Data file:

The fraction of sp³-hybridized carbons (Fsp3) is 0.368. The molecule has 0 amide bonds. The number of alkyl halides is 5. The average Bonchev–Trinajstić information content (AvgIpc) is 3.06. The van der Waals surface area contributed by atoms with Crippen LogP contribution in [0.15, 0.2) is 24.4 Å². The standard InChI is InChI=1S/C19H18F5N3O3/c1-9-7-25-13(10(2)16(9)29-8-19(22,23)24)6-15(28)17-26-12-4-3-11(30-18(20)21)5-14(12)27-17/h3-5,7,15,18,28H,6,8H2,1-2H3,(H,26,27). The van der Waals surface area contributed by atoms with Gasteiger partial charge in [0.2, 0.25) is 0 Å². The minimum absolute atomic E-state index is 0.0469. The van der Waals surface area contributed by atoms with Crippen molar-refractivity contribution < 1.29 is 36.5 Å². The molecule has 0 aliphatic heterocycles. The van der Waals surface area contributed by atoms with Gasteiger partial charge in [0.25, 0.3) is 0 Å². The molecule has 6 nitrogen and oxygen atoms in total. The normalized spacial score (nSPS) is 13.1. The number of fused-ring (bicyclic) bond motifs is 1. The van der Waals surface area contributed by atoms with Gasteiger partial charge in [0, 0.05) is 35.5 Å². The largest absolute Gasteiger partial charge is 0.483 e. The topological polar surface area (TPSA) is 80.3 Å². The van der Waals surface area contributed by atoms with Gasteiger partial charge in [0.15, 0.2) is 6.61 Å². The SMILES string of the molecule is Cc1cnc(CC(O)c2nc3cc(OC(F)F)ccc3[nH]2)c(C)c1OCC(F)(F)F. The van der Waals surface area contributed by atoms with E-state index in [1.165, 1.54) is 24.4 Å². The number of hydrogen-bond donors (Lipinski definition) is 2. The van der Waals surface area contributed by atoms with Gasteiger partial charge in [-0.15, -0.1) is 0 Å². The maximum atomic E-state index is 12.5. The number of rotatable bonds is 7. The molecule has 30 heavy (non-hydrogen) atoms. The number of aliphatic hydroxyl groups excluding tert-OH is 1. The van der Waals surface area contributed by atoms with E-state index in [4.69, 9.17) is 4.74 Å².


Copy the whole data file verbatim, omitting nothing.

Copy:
The fraction of sp³-hybridized carbons (Fsp3) is 0.368. The molecule has 0 amide bonds. The number of alkyl halides is 5. The average Bonchev–Trinajstić information content (AvgIpc) is 3.06. The van der Waals surface area contributed by atoms with Crippen LogP contribution in [0.15, 0.2) is 24.4 Å². The standard InChI is InChI=1S/C19H18F5N3O3/c1-9-7-25-13(10(2)16(9)29-8-19(22,23)24)6-15(28)17-26-12-4-3-11(30-18(20)21)5-14(12)27-17/h3-5,7,15,18,28H,6,8H2,1-2H3,(H,26,27). The van der Waals surface area contributed by atoms with Gasteiger partial charge in [0.2, 0.25) is 0 Å². The minimum absolute atomic E-state index is 0.0469. The van der Waals surface area contributed by atoms with Crippen molar-refractivity contribution < 1.29 is 36.5 Å². The molecule has 0 aliphatic heterocycles. The van der Waals surface area contributed by atoms with Gasteiger partial charge in [0.25, 0.3) is 0 Å². The molecule has 6 nitrogen and oxygen atoms in total. The normalized spacial score (nSPS) is 13.1. The number of fused-ring (bicyclic) bond motifs is 1. The van der Waals surface area contributed by atoms with Gasteiger partial charge in [0, 0.05) is 35.5 Å². The largest absolute Gasteiger partial charge is 0.483 e. The topological polar surface area (TPSA) is 80.3 Å². The van der Waals surface area contributed by atoms with Gasteiger partial charge in [0.15, 0.2) is 6.61 Å². The SMILES string of the molecule is Cc1cnc(CC(O)c2nc3cc(OC(F)F)ccc3[nH]2)c(C)c1OCC(F)(F)F. The van der Waals surface area contributed by atoms with E-state index in [1.165, 1.54) is 24.4 Å². The number of hydrogen-bond donors (Lipinski definition) is 2. The van der Waals surface area contributed by atoms with Gasteiger partial charge in [-0.15, -0.1) is 0 Å². The maximum atomic E-state index is 12.5. The number of rotatable bonds is 7. The molecule has 30 heavy (non-hydrogen) atoms. The number of aliphatic hydroxyl groups excluding tert-OH is 1. The van der Waals surface area contributed by atoms with E-state index in [4.69, 9.17) is 4.74 Å².